She learned to stop overtalking. Her coach showed her that people who use fewer words are more credible. You don’t have to overexplain all of your ideas. Be confident and deliver your opinion in just a few words.
She stopped dressing too sexy at work. Jeanna learned that looking professional worked better in her job setting. Her coach helped her purchase higher-quality clothes and aim for a conservative look.
She worked at acting friendly to co-workers and clients. People find it easier to respect you if they know you’re warm and approachable. We all gravitate to those who we believe care about our feelings.
She learned to ask others for their opinions. For example, if a young couple comes in for a loan, Jeanna starts by asking them what outcome they desire. She takes notes about the expectations of her clients. People respect us when we take time to view the world from their perspective.
“I used to think people didn’t give me respect, because I’m a little overweight and over 50,” said a teacher’s aide we’ll call Patricia. “One of my co-workers told me, ‘You have beautiful eyes, but you never make eye contact with anyone.’”
Patricia finally figured out that diverting her gaze in social or business situations messed with her confidence. Looking people in the eye speaks volumes. It says, essentially, “I want to connect with you.”
Practicing confident speech, dressing in a way that denotes confidence and acting friendly can enhance the respect you get. When people start to approach you for your ideas, you’ll know they trust you. You’ll feel they really desire to know what’s on your mind.
“When I first started selling real estate, I was so shaky,” said a friend of ours we’ll call Bethany. “I would literally walk up to people sideways, looking like I wanted to run.”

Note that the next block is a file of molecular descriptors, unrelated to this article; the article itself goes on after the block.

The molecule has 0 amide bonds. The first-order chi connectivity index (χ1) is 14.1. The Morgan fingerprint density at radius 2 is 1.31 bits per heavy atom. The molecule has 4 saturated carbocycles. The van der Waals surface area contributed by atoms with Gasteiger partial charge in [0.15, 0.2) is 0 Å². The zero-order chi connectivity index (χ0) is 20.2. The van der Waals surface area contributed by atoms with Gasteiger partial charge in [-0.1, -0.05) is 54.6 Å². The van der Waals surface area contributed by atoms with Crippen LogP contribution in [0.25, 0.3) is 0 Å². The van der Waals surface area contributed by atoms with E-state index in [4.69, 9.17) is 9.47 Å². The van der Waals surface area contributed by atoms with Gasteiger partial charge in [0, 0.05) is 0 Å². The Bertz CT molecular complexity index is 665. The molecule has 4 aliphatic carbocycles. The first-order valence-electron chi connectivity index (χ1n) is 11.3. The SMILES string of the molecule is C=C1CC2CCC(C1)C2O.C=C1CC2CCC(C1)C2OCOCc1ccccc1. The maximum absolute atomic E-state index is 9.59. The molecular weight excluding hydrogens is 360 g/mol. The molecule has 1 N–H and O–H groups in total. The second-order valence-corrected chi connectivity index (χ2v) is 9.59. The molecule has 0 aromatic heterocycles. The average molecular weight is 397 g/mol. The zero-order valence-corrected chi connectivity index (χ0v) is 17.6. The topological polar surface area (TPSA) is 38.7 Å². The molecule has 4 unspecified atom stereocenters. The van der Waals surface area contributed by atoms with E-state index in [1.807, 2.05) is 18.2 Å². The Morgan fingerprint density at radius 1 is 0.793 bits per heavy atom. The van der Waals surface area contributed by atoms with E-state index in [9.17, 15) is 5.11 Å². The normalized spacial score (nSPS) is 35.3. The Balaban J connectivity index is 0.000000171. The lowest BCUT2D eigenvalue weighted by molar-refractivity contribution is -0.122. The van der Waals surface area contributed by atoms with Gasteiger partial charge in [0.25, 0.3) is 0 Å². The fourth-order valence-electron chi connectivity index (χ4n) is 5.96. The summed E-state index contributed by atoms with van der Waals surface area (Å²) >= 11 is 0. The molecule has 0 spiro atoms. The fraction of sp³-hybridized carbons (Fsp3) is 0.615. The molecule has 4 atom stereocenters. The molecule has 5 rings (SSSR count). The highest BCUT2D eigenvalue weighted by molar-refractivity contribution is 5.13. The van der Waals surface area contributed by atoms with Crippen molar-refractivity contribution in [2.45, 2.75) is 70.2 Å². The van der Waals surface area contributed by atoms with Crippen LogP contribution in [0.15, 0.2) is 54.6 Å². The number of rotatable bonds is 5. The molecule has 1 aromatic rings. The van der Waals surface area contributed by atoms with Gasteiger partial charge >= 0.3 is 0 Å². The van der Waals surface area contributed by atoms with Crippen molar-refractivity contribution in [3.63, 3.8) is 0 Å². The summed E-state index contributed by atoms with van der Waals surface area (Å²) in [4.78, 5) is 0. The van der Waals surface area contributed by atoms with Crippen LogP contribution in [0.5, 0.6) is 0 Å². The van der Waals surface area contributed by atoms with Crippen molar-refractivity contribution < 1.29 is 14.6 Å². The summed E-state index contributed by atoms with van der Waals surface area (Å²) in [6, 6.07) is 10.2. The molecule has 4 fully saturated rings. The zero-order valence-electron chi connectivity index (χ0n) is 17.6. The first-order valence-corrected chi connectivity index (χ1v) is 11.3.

Bethany finally found her calmer, centered self when she began to ask more questions.
“I realized the clients were counting on me to help them find a home,” Bethany said. “I needed to take them seriously by guiding them to good decisions.”
Getting your mind off yourself and becoming interested in others can reduce a lot of tension. For example, if you’re at your spouse’s family reunion, pay a few compliments and take your mind off yourself.
“When I was a young news reporter, I had to cover all kinds of stories,” a journalist we’ll call Kaylee said. “I decided to do a lot of background research before I arrived at a political rally or sporting event. When I was able to ask intelligent questions, my interview subjects opened up and showed me respect.”
For more content like this, sign up for the Pulse newsletter here.
Judi Light Hopson is the executive director of the stress management website USA Wellness Café at usawellnesscafe.com. Emma Hopson is an author and a nurse educator. Ted Hagen is a family psychologist.